Misunderstanding the Logic of War
Ukraine and the Will to Fight
Punch Magazine, 1917
With the failure of the Ukrainian counteroffensive to reach its operational objectives in Zaporizhzhia before the onset of winter, the arguments for Ukraine to admit defeat have come back in force.
The argument goes something like this: Ukraine had one last chance to defeat Russia on the battlefield and conclude the war on favorable terms before Russian structural advantages in industrial capacity and manpower would fundamentally preclude any possibility of Ukraine’s victory. With the failure of the Ukrainian counteroffensive to achieve its operational goals, any further fighting would be a futile display that would senselessly cost lives for what is now a foregone conclusion.
Variations of this argument have a sort of inherent surface-level appeal. It makes an intuitive sense that of course, the State that has more tangible resources at its disposal will in fact prevail in any sort of extended conflict.
Books like The Allure of Battle and Wages of Destruction cover the importance of raw industrial productivity in the pursuit of war very clearly. If you’re more into sociological attempts to understand industrial war, I’d also suggest Ernst Jünger’s On Pain. They’re necessary correctives to dogmatic Clausewitzians who take the importance of the component of will in warfare alone too far.
Taken to extremes, however, it leads one to the idea that the outcome of any given war is nothing more than a teleological exercise in the calculation of assets and their expenditure over time like a strange form of financial accounting.
It should be pointed out here that Ukrainians do still have their own industrial base that has been—and will continue to—produce much-needed equipment for their war effort. It’s also worth pointing out that while the Zaporizhzhian offensive did not achieve Ukranian aims, losses in Ukrainian equipment have still been relatively minimal in an attritional context.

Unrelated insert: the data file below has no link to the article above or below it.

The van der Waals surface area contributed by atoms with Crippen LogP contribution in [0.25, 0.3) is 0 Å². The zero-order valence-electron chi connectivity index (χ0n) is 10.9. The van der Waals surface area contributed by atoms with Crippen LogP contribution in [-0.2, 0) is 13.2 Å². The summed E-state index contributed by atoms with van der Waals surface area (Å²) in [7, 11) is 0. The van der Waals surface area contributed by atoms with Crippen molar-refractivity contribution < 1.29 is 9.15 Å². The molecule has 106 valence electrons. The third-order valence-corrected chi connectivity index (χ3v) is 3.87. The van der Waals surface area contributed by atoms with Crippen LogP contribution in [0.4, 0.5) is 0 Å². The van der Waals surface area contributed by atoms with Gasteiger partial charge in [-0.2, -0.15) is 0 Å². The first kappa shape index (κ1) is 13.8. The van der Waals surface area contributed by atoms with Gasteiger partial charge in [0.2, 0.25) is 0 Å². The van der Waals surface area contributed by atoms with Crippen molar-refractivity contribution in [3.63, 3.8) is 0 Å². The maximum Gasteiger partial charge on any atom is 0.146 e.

The United States and Europe of course can also continue to support Ukraine with arms and equipment for as long as the political will exists to do so. Support for Ukraine is a trivial matter in terms of GDP and military spending for these countries, and any issues with defense production are a matter of political will rather than any actual metaphysical limit on the ability to provide this support.
Which gets me to my point in writing this. Spending 10% of your GDP on your military is not the same thing as having soldiers who are willing to get up and out of a fighting position and close with an opposing force under fire. An industrial base can provide your force with all the tools, but a cause is what gives those who use these weapons the ability to actually fight.
War is—and I cannot stress this enough—first and foremost a political activity, and the actual logic of when a war ends is driven by the domestic will of a political community to prosecute the war. A war does not just simply end when it’s most convenient for one party to decide that the killing will stop. The Ukrainians get a vote.
What I mean here is that the Ukrainian people have a reason to fight. Their capitulation will mean that an autocratic nation that has committed itself to ethnically cleansing Ukraine will get its way—and the Ukrainian people will be subject to Russian rule. They have an existential cause worth fighting for, and there is no foreseeable reason why the failure of an offensive would change this.
In an attritional war of position winning a war is still just as much about industrial capacity as it is about the ability of one’s political community to maintain a firm belief in the legitimacy of their cause. The more uncomfortable aspect of a contemporary war of position is that a modern nation-state can mobilize its population and resources for war much longer than you would expect possible. Ukraine put simply can realistically functionally continue to fight this war indefinitely as long as the will exists to do so.
This is to say, the Ukrainian failure to succeed this time in Zaporizhzhia means approximately as much as when the Germans prevailed at the Battle of Mons in the First World War. It means nothing. A war does not simply end when one party decides it will.
The United States spent years sending diplomats to the Taliban with lofty pronouncements about how there was no “military solution” to the war in Afghanistan. The problem with that logic was always that a war does not become unwinnable when only one party decides that it is. The Taliban disagreed and kept fighting. The Government of Afghanistan fell.
Proponents of Ukraine striking a deal, because they have decided by some arbitrary measure that the war is no longer winnable, are a sort of funhouse mirror of the State Department officials that parroted this line years ago.
The will to fight is what determines the outcome of a war, and Ukraine’s ability to prosecute the war until its conclusion is a matter that their domestic population will determine. Not the outcome of any single operation. Ukraine can fight—and Ukraine can win—as long as Ukrainians believe in the cause they’re fighting for.
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